How do I know if I have “Hurry Sickness”?

 

  • I typically drive 10 or more miles/hour over the speed limit.

  • I interrupt others and/or finish their sentences.

  • I get impatient in meetings when someone goes on a tangent.

  • I find it difficult to respect people who are chronically late.

  • I rush to be first in line, even when it doesn't matter (for example, getting off an airplane first in order to stand at Baggage Claim longer).

  • If I have to wait over a few minutes for service in a store or restaurant, I get impatient and leave or demand service. To me time is money!

  • I generally view as less capable those who may be slower to speak act or decide. I admire people who move at my speedy pace! I pride myself on my speed, efficiency, and punctuality.

  • I view "hanging out" as a waste of time.

  • I pride myself on getting things done on time, and will sacrifice the chance to improve a product if it means being late.

  • I often rush or hurry my children and/or spouse.

 

*You can find more on "Hurry Sickness" in the Bantam book, Time Management For Unmanageable People by Ann McGee-Cooper.

What is "Hurry Sickness?"

The hurrier I go, the behinder I get!" Ever have that overwhelming feeling of hopelessness? You go into work earlier, determined to get caught up, only to get hit with a deluge of crises, interruptions, and new projects. By the end of the day, you've worked as hard as humanly possible. Yet you marked nothing off your list while you added six big new responsibilities.

Sound familiar? Then you aren't alone because most people are experiencing the influence of downsizing, the acceleration brought about by new technology and the pressure to get more done in less time with fewer people and fewer dollars.

But Hurry Sickness is more than just feeling rushed and wanting to get off the "worry-go-round" of daily obligations, the corporate rat race, or relief from pressure cooker lives.

Just as Pavlov's dogs learned to salivate inappropriately, we have learned to hurry inappropriately. Our sense of urgency is set off not by a real need to act quickly, but through learned cues. Our 'bells' have become the watch, the alarm clock the morning coffee, and the hundreds of self-inflicted expectations that we build into our daily routine. The subliminal message from the watch and the clock is: time is running out; life is winding down; please hurry," says Dr. Larry Dossey in his book, Space, Time &Medicine. He continues, "The perceptions of passing time that we observe from our external clocks cause our internal clocks to run faster ... [Hurry sickness then is] expressed as heart disease, high blood pressure, or depression of our immune function, leading to an increased susceptibility to infection and cancer."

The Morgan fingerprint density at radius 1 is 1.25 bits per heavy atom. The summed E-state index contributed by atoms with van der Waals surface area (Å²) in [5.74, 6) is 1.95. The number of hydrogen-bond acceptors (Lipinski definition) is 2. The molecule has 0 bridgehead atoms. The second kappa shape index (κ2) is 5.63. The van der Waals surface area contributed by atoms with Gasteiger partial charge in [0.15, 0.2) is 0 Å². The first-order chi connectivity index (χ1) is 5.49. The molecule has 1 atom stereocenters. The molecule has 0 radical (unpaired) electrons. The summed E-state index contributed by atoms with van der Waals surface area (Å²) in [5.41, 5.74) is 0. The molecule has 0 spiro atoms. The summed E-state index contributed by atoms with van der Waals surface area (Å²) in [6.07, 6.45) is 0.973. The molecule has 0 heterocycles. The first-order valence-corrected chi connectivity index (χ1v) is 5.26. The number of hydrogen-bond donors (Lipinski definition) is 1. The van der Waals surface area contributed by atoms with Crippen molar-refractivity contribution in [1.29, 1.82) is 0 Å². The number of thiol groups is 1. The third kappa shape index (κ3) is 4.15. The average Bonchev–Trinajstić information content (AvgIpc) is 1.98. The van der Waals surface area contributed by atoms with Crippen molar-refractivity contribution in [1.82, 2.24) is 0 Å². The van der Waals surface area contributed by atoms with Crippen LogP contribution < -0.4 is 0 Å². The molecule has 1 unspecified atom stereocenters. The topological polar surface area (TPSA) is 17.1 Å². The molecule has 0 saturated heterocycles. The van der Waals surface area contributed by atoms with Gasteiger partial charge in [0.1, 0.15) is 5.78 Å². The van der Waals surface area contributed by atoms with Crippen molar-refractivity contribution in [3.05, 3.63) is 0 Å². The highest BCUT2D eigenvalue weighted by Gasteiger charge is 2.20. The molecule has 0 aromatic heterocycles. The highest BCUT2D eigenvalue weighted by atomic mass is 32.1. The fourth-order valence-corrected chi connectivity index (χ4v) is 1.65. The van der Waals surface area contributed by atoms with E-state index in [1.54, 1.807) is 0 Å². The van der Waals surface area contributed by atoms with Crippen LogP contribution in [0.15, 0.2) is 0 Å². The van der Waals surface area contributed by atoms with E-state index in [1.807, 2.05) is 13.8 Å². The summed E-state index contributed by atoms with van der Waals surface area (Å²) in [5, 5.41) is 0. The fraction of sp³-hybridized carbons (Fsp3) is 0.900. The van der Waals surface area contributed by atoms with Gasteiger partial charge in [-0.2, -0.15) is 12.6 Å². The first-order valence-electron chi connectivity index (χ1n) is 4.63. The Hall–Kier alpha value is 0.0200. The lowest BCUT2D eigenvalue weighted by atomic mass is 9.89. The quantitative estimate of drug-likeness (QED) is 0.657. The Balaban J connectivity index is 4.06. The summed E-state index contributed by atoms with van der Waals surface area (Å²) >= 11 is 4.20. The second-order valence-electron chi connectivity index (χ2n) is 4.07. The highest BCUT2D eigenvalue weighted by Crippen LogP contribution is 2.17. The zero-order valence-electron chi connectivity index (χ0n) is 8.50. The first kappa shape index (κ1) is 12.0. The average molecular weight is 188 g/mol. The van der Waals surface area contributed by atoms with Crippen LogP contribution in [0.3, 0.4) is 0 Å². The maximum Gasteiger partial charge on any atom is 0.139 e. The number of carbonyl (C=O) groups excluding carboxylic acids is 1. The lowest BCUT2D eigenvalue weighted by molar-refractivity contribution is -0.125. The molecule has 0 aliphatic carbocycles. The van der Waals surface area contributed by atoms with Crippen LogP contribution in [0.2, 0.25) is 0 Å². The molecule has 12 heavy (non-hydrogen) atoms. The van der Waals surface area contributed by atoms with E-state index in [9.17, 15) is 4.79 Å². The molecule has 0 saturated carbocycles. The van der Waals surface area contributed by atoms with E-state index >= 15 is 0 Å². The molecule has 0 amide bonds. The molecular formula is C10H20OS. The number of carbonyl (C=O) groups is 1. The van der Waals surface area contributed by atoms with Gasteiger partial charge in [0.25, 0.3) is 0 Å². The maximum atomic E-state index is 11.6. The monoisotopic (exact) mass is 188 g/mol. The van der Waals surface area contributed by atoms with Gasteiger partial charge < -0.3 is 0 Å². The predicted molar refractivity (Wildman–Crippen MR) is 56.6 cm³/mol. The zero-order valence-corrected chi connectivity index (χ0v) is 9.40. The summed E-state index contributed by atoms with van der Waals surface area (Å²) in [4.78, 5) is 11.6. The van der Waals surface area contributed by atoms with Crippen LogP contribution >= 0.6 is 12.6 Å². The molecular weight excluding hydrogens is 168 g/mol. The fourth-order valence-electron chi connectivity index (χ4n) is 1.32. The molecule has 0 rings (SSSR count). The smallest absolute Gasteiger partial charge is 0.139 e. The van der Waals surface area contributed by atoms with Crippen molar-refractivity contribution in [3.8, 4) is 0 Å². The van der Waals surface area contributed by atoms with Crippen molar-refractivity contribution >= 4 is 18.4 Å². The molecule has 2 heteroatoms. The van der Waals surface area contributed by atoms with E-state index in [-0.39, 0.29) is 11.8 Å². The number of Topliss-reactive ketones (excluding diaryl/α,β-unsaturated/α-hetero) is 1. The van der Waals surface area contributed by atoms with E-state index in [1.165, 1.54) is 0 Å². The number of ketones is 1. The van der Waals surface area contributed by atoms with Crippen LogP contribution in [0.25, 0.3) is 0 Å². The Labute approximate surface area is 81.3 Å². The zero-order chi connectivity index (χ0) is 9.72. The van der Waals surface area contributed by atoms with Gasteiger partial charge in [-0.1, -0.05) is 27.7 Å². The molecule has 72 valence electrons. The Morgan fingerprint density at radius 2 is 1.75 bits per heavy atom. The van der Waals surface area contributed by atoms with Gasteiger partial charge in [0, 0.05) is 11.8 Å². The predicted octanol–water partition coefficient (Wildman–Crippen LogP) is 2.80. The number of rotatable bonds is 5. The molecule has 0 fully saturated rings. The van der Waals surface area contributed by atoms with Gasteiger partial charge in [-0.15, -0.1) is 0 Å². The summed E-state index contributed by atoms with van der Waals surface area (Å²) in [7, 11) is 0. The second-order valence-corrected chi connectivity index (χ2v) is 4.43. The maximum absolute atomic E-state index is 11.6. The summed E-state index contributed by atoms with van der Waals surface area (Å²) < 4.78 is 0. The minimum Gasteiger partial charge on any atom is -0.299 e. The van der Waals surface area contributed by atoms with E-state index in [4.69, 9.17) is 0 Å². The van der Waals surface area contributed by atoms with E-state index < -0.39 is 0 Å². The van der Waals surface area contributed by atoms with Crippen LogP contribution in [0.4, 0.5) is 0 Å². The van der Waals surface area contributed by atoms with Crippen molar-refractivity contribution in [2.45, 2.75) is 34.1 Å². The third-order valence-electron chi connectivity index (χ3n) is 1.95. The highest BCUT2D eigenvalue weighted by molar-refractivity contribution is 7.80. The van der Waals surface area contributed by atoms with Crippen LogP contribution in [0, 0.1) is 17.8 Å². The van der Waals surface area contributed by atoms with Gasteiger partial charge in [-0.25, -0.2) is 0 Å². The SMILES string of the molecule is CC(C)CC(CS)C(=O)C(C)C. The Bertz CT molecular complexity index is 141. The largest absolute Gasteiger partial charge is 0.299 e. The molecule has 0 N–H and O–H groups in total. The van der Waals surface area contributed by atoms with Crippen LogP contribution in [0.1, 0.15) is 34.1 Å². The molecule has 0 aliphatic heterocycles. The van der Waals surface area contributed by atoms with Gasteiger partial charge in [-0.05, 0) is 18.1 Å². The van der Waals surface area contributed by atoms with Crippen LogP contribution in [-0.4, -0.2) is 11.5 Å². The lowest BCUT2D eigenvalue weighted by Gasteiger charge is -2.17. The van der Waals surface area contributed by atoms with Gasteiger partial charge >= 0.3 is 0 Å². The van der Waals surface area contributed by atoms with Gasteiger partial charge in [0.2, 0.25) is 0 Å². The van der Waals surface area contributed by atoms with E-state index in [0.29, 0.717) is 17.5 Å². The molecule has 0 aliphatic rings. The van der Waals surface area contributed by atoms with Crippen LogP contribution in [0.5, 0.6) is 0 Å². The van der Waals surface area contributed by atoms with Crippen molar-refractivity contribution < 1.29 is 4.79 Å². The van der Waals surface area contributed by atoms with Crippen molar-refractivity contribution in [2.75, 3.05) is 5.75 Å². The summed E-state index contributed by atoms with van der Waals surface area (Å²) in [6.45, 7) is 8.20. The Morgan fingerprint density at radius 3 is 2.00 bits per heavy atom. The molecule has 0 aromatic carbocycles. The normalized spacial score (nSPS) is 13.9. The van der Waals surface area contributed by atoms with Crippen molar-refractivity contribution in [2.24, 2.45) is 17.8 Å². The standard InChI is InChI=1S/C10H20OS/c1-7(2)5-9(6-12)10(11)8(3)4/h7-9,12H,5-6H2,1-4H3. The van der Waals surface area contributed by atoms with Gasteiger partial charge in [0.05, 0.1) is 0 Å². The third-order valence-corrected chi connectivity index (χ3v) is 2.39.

Another metaphor comes from the medical world, called fibrillation. When your heart begins fibrillation (a rapid beating), the blood is blocked rather than pumped through it. In Hurry Sickness, you begin to rush without noticing that you may be defeating your larger purpose. By rushing through a meeting, for example, you may "end the meeting on time" but fail to build the trust or gain the buy-in needed from all parties. If you rush through a phone call, proud of your efficient use of time, you may miss the hesitation in your client's voice, and lose the sale as a result.

Most important of all, you may rush through your life - be the youngest to become CEO, first to win the marathon, and first to earn your million - only to realize that, in your rush, you never quite had the time to enjoy your loved ones, or all the special moments that make life worthwhile. When a grown child tells you that you were never there for them, it can be too late to go back. However, it's never too late to hear the "wake-up call" of choosing to change and live life differently.

OK, so you've made your point! But how do I change when all my life I've been rewarded for rushing?

It's true. In school, you rushed to be first in line. You were rewarded for good work by being first to go to lunch. And the best student was described as being first in his/her class. So you must do lots of unlearning if you are serious about renewing your spirit, rediscovering your true effectiveness and enriching the quality of your life, work, purpose, and joy.

Here are some ways to begin:

  1. As you plan each day and look ahead to the week, plan windows of time to go off the clock.